Five out of the six candidates who are running for school board attended the League of Women Voters Annual School Board Candidates Night on May 7. They were incumbents Robert Seiden and Mark Marcellus and challengers Dean Nardone, Sue Sturman and Sandy Ehrlich. Reverend Alfred Burt did not attend. As the Port News published the candidates' bios and mission statements, in addition to some general questions posed to the candidates, in last week's edition, this piece will focus on some of the questions that helped to refine the candidates' positions on various topics.
Joan Kent asked the candidates how they would control expenses to reduce the tax burden.
Sue Sturman replied that it is the board's responsibility to oversee the community's resources. As a "watchdog," she believes in a line-by-line analysis of the budget, taking into consideration the curriculum components. She wants to make sure that goals are evaluated and met. She also wants to look at other models that can be applied, including working with task forces and our leaders in Albany.
Sandy Ehrlich believes the budget should be "mission driven." She too wants to look at the budget in a line-by-line fashion to see if the expenditures serve the district's mission. She does not like the fact that we "export" a lot of tax money that does not come back to the district. She wants to see Port work with other communities on Long Island and laments the fact that Port is no longer a member of the Nassau/Suffolk School Board Association.
Mark Marcellus is concerned that Port taxpayers cannot continue to support the tax load. He thinks the district should apply "corporate best practices," in formulating the budget, like having the board set strict limits on spending when giving direction to the administration. He does not really support a line-by-line approach. He also thinks that Port should appeal to the state for some relief, however, he notes, the state is not fast and "we have to act fast."
Dean Nardone feels strongly that the board should set goals and periodically measure their progress. He applauds the most recent teacher negotiations, which yielded more of an employee contribution for health care. Port is now the 2nd highest district in the county in terms of the percentage rate it requires for these contributions. He mentioned that when on the board in the past, he chaired the facilities committee and was instrumental in designing the cost effective energy performance contract. He is upset that the new budget has zero money in it for construction projects. He feels this is short-sighted and that this type of budgeting, or lack thereof, leads to heavier debt later on, and cited the fact that the district now must pay $6.5 million a year to pay for the construction bond.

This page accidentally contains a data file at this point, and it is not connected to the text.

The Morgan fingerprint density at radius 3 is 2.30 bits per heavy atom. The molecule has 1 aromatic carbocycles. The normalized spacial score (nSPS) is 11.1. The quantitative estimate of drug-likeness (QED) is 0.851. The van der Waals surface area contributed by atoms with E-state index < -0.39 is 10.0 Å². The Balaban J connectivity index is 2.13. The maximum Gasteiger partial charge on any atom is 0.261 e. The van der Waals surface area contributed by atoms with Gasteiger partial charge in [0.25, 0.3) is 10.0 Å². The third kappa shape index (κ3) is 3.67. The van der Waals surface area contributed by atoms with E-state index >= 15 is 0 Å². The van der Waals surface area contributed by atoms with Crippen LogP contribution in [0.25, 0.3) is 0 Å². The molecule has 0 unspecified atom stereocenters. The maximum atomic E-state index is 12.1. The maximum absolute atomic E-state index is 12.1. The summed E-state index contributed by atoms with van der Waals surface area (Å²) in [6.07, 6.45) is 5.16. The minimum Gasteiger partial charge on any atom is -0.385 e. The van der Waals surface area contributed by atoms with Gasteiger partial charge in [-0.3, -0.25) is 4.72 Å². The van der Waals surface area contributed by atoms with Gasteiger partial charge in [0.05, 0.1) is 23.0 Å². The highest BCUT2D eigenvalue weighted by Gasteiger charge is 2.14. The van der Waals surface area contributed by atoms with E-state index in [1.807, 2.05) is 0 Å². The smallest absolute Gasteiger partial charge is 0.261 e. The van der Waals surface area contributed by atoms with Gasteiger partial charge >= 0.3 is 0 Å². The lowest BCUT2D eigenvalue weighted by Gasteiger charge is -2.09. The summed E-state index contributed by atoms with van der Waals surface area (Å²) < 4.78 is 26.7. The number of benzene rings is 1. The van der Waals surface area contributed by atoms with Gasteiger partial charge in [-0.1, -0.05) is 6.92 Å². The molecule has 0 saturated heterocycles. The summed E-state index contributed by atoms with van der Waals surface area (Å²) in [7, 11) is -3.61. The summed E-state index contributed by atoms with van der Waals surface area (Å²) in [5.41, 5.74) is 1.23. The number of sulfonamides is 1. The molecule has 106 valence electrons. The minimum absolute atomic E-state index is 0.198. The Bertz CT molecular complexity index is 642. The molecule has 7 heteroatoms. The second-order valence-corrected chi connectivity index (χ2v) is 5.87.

Rob Seiden noted that he is a private business owner and president of a company. He feels that during the budget process, goals were set and achieved. He stated negotiations for the teachers contract were "hard fought," but that the contract was fair to the teachers and the community. He noted that Port's per pupil cost is much better than the surrounding North Shore schools. He touted the fact that he set up the Fraud and Waste Task Force, and has helped get the district involved with shared services with other districts, so that now the tax dollars can be used in the classroom.
Michael Ehrlich, husband of Sandy, asked the incumbents to comment on his perception that the current board is known for its lack of parent and community involvement.
Rob Seiden replied that parents have not made that statement to him. He mentioned the Read-Aloud program in the elementary schools, when community members read to the students. He also noted the town hall meetings that have been held under his watch, and the establishment of the Community Action Network which has brought constituents together.
Mark Marcellus said, "we have gotten better," noting that there's still some residual distrust in the district from previous boards. He said that the AAPW, an active athletic program, is thriving. He also informed the attendees that Rob has instituted meetings with the public on Friday mornings at the Mediterranean Market. He also advised that the Curriculum Committee meetings are well attended by the public.